Re: Inert Gas In Fuel Tanks

From:         Darren Pardoe <dpardoe@st-athan.demon.co.uk>
Organization: <none>
Date:         18 Aug 96 20:13:38 
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On 11 Aug 96 00:03:58 , "P. Wezeman" <pwezeman@blue.weeg.uiowa.edu> wrote:

>   For many years now oil tanker ships have used inert gases (filtered
>exhaust gas from the engines) to fill the non liquid containing part of
>their cargo and fuel tanks, greatly reducing the risk of explosion.
>Explosions, when they do occur now, are usually when the tanks are
>being ventilated and cleaned. Inert gas is also used to pressurize
>the fuel tanks of liquid fuel rockets, since Goddard's time, when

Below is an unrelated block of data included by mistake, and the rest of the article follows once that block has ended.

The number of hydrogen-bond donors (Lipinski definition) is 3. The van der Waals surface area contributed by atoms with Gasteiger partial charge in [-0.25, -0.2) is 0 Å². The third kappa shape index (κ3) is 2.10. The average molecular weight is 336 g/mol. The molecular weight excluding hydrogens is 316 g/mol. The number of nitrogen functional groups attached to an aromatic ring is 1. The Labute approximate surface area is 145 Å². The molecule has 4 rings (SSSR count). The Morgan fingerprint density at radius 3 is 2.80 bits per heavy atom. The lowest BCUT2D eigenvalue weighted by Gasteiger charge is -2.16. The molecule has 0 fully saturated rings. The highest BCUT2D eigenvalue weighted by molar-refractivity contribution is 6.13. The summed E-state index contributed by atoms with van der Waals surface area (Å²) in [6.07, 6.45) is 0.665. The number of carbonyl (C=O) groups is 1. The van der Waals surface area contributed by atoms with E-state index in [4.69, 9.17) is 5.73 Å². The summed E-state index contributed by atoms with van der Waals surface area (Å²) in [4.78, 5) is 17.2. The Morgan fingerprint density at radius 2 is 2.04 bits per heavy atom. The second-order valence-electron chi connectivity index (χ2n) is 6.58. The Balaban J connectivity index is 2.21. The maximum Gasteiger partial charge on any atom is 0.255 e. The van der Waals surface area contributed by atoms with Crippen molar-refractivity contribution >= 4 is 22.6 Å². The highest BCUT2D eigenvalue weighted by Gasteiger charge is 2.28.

>pressure is needed.
>   Are inert gases used in the fuel tanks of any present aircraft?
>... I suspect that a supply of nitrogen or CO2 carried on board would
>work better than exhaust gas.

The Tornado, used by the Royal Air Force uses nitrogen for the fin fuel tank.
The nitrogen is stored in a small cylinder at the rear of the aircraft and
recharged during a AF/BF servicing.
This system is only used for the fin fuel group only! I wonder why.

Regards
Daz